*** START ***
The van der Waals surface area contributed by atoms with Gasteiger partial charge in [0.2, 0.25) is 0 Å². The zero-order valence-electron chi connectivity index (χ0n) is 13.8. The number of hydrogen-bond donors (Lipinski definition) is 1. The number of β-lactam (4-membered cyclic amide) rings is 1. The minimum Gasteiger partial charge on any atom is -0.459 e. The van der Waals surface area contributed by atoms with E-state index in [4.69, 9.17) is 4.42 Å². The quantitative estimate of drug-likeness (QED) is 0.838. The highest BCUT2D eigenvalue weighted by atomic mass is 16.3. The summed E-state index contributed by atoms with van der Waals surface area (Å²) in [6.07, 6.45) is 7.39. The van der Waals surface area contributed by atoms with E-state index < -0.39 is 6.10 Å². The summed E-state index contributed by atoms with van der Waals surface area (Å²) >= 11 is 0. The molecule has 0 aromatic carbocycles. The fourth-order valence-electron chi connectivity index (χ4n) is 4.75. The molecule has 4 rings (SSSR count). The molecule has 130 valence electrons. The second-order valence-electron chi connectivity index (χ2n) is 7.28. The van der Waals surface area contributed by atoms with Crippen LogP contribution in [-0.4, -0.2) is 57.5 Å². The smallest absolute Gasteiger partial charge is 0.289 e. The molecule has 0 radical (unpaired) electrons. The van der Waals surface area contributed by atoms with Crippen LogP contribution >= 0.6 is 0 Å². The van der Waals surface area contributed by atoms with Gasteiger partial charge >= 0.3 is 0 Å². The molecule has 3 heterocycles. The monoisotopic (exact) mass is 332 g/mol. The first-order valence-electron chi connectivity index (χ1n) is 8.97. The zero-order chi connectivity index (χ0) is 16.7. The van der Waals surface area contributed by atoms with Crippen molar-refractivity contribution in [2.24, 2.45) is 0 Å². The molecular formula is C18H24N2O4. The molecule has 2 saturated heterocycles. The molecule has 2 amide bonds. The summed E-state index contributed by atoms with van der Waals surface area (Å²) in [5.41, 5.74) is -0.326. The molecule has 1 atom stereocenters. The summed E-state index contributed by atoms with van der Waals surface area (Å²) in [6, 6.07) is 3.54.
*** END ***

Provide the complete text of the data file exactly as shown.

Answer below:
The van der Waals surface area contributed by atoms with Gasteiger partial charge in [0.2, 0.25) is 0 Å². The zero-order valence-electron chi connectivity index (χ0n) is 13.8. The number of hydrogen-bond donors (Lipinski definition) is 1. The number of β-lactam (4-membered cyclic amide) rings is 1. The minimum Gasteiger partial charge on any atom is -0.459 e. The van der Waals surface area contributed by atoms with E-state index in [4.69, 9.17) is 4.42 Å². The quantitative estimate of drug-likeness (QED) is 0.838. The highest BCUT2D eigenvalue weighted by atomic mass is 16.3. The summed E-state index contributed by atoms with van der Waals surface area (Å²) in [6.07, 6.45) is 7.39. The van der Waals surface area contributed by atoms with E-state index < -0.39 is 6.10 Å². The summed E-state index contributed by atoms with van der Waals surface area (Å²) >= 11 is 0. The molecule has 0 aromatic carbocycles. The fourth-order valence-electron chi connectivity index (χ4n) is 4.75. The molecule has 4 rings (SSSR count). The molecule has 130 valence electrons. The second-order valence-electron chi connectivity index (χ2n) is 7.28. The van der Waals surface area contributed by atoms with Crippen LogP contribution in [-0.4, -0.2) is 57.5 Å². The smallest absolute Gasteiger partial charge is 0.289 e. The molecule has 0 radical (unpaired) electrons. The van der Waals surface area contributed by atoms with Crippen LogP contribution >= 0.6 is 0 Å². The van der Waals surface area contributed by atoms with Gasteiger partial charge >= 0.3 is 0 Å². The molecule has 3 heterocycles. The monoisotopic (exact) mass is 332 g/mol. The first-order valence-electron chi connectivity index (χ1n) is 8.97. The zero-order chi connectivity index (χ0) is 16.7. The van der Waals surface area contributed by atoms with Crippen molar-refractivity contribution in [2.24, 2.45) is 0 Å². The molecular formula is C18H24N2O4. The molecule has 2 saturated heterocycles. The molecule has 2 amide bonds. The summed E-state index contributed by atoms with van der Waals surface area (Å²) in [5.41, 5.74) is -0.326. The molecule has 1 atom stereocenters. The summed E-state index contributed by atoms with van der Waals surface area (Å²) in [6, 6.07) is 3.54.